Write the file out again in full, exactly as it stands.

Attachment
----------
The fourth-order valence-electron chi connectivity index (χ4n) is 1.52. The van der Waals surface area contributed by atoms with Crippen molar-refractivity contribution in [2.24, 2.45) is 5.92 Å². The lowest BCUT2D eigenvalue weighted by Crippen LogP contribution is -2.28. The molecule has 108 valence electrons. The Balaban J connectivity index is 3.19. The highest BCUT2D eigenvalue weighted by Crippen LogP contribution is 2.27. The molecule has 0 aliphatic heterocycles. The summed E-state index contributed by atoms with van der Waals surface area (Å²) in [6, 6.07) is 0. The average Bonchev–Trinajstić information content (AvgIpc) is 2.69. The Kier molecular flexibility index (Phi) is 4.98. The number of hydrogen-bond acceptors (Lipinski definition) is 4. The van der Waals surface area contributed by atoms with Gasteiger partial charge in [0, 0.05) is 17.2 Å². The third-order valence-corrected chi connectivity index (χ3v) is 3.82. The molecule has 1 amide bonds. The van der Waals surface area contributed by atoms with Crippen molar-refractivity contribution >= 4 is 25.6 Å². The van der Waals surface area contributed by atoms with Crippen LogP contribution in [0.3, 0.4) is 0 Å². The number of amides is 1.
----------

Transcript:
The fourth-order valence-electron chi connectivity index (χ4n) is 1.52. The van der Waals surface area contributed by atoms with Crippen molar-refractivity contribution in [2.24, 2.45) is 5.92 Å². The lowest BCUT2D eigenvalue weighted by Crippen LogP contribution is -2.28. The molecule has 108 valence electrons. The Balaban J connectivity index is 3.19. The highest BCUT2D eigenvalue weighted by Crippen LogP contribution is 2.27. The molecule has 0 aliphatic heterocycles. The summed E-state index contributed by atoms with van der Waals surface area (Å²) in [6, 6.07) is 0. The average Bonchev–Trinajstić information content (AvgIpc) is 2.69. The Kier molecular flexibility index (Phi) is 4.98. The number of hydrogen-bond acceptors (Lipinski definition) is 4. The van der Waals surface area contributed by atoms with Gasteiger partial charge in [0, 0.05) is 17.2 Å². The third-order valence-corrected chi connectivity index (χ3v) is 3.82. The molecule has 1 amide bonds. The van der Waals surface area contributed by atoms with Crippen molar-refractivity contribution >= 4 is 25.6 Å². The van der Waals surface area contributed by atoms with Crippen LogP contribution in [0.3, 0.4) is 0 Å². The number of amides is 1.